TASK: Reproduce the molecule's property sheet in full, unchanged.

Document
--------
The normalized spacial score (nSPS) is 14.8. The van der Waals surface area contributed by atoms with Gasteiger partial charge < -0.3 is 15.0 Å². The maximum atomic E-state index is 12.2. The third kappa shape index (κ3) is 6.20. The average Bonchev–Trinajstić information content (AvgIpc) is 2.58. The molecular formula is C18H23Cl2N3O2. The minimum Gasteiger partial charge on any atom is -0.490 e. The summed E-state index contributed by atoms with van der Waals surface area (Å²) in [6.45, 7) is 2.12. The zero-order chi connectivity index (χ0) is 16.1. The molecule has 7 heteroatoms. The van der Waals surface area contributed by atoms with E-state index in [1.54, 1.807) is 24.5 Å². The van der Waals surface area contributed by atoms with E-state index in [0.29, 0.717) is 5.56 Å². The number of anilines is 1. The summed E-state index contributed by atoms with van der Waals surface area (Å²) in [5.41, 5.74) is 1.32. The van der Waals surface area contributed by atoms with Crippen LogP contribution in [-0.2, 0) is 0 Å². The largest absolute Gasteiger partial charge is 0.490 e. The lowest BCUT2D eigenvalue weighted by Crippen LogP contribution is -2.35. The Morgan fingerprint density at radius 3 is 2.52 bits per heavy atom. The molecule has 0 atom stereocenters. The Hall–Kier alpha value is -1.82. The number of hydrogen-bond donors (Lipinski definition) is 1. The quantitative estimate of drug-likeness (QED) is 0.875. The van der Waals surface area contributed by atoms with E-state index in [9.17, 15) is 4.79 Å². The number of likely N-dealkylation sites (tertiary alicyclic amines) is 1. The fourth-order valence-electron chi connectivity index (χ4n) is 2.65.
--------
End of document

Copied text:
The normalized spacial score (nSPS) is 14.8. The van der Waals surface area contributed by atoms with Gasteiger partial charge < -0.3 is 15.0 Å². The maximum atomic E-state index is 12.2. The third kappa shape index (κ3) is 6.20. The average Bonchev–Trinajstić information content (AvgIpc) is 2.58. The molecular formula is C18H23Cl2N3O2. The minimum Gasteiger partial charge on any atom is -0.490 e. The summed E-state index contributed by atoms with van der Waals surface area (Å²) in [6.45, 7) is 2.12. The zero-order chi connectivity index (χ0) is 16.1. The molecule has 7 heteroatoms. The van der Waals surface area contributed by atoms with E-state index in [1.54, 1.807) is 24.5 Å². The van der Waals surface area contributed by atoms with E-state index in [0.29, 0.717) is 5.56 Å². The number of anilines is 1. The summed E-state index contributed by atoms with van der Waals surface area (Å²) in [5.41, 5.74) is 1.32. The van der Waals surface area contributed by atoms with Crippen LogP contribution in [-0.2, 0) is 0 Å². The largest absolute Gasteiger partial charge is 0.490 e. The lowest BCUT2D eigenvalue weighted by Crippen LogP contribution is -2.35. The Morgan fingerprint density at radius 3 is 2.52 bits per heavy atom. The molecule has 0 atom stereocenters. The Hall–Kier alpha value is -1.82. The number of hydrogen-bond donors (Lipinski definition) is 1. The quantitative estimate of drug-likeness (QED) is 0.875. The van der Waals surface area contributed by atoms with E-state index in [9.17, 15) is 4.79 Å². The number of likely N-dealkylation sites (tertiary alicyclic amines) is 1. The fourth-order valence-electron chi connectivity index (χ4n) is 2.65.